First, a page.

After waiting several months for the Federal Energy Regulatory Commission to gain a quorum, a handful of Louisiana pipeline projects, including three related to proposed natural gas export facilities, are expected to easily win approval.
FERC regained enough members for a voting quorum in mid-August. But the commission has a backlog of hundreds of applications. The energy-related projects alone carry an estimated cost of $50 billion.
David Dismukes, executive director of the LSU Center for Energy Studies, said the FERC quorum means the LNG pipelines will continue to move forward.
"I think right now FERC has a slate of commissioners that have marching orders to move infrastructure development. That's where the bias is," Dismukes said.
Dismukes doesn't see any problems with getting the pipelines permitted, adding that he doesn't know of many that FERC rejected. The only question is how hard the commissioners will push the staff to work through the backlog, he added.
Colette Breshears, product manager, Infrastructure Intelligence for energy analyst Genscape, said not many Louisiana pipelines were affected by FERC's quorum issue.
The majority of the planned pipes that still need FERC attention are slated for construction in late 2018 or early 2019, Breshears said. Those projects are just entering a period where they need their certificates authorized.
The pipelines that lie further out, which include many of those intended to serve planned LNG facilities, were not affected by FERC's inability to act, Breshears said. Those pipelines hadn't reached the stage in permitting where the lack of a quorum stalled things.
Anne Rolfes, founding director of the Louisiana Bucket Brigade, a local environmental group, said the lack of a quorum is about the only thing that could slow down the FERC approval process.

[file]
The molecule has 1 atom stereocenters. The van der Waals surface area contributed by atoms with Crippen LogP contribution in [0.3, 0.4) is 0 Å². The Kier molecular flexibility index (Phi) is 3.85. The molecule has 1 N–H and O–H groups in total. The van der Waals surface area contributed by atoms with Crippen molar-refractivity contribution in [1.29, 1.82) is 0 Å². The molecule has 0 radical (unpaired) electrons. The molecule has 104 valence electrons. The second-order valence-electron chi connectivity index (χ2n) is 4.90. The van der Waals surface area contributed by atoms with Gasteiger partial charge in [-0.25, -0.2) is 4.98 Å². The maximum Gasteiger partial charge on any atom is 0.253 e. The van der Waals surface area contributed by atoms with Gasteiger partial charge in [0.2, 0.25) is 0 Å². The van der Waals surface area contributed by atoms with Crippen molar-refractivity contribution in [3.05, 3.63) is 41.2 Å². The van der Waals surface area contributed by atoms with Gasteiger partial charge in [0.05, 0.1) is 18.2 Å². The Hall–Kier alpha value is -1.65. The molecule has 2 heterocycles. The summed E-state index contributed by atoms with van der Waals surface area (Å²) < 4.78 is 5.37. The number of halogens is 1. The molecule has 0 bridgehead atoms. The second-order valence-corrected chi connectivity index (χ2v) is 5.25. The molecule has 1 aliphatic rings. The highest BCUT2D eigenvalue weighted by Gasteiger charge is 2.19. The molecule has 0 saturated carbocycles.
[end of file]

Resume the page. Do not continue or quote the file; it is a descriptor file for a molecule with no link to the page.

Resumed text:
"By any measure, the regulatory system is broken and not working for people," Rolfes said.
The regulatory agencies grease the wheels for industry, she said. The lack of a quorum provided more protection to Louisiana and its residents than regulators.
Project applications awaiting FERC action include:
• The Gator Express Pipeline, two 42-inch lines that would connect Venture Global’s proposed Plaquemines Parish LNG project to existing intrastate and interstate lines.
• Driftwood Pipeline, a 96-mile line that would provide natural gas to the proposed facility in Calcasieu Parish.
• Kinder Morgan's expansion of service to Sabine Pass LNG in Cameron Parish. The added compressors and pipelines would allow Kinder Morgan to deliver 600 million cubic feet of natural gas each day to the facility.
Dismukes said the lack of permits hasn't been an impediment to developing the related LNG projects.
The most important thing a project needs is a contract with an LNG buyer, he said. Without that contract, the planned facility isn't at a place where it needs a federal permit for a pipeline.
Right now, locking a buyer into a long-term contract is difficult, Dismukes said.
Few if any final investment decisions have been made for the proposed LNG projects — at least $88 billion worth in Louisiana alone — in the past 18 months or so, according to market analysts S&P Global. Industry members say the soft LNG market the past couple of years has made buyers reluctant to sign 20-year contracts that construction lenders want to see in place.
Federally approved facilities under construction in Louisiana are Cheniere Energy's Sabine Pass, which already has some units operating and exporting LNG, and Sempra-Cameron LNG. Approved but not under construction are Southern Union-Lake Charles LNG and Magnolia LNG. Proposed projects with pending applications are Venture Global Calcasieu Pass, Venture Gobal LNG in Plaquemines Parish and Driftwood LNG in Calcasieu Parish. In prefiling are Fourchon LNG LLC and G2 LNG.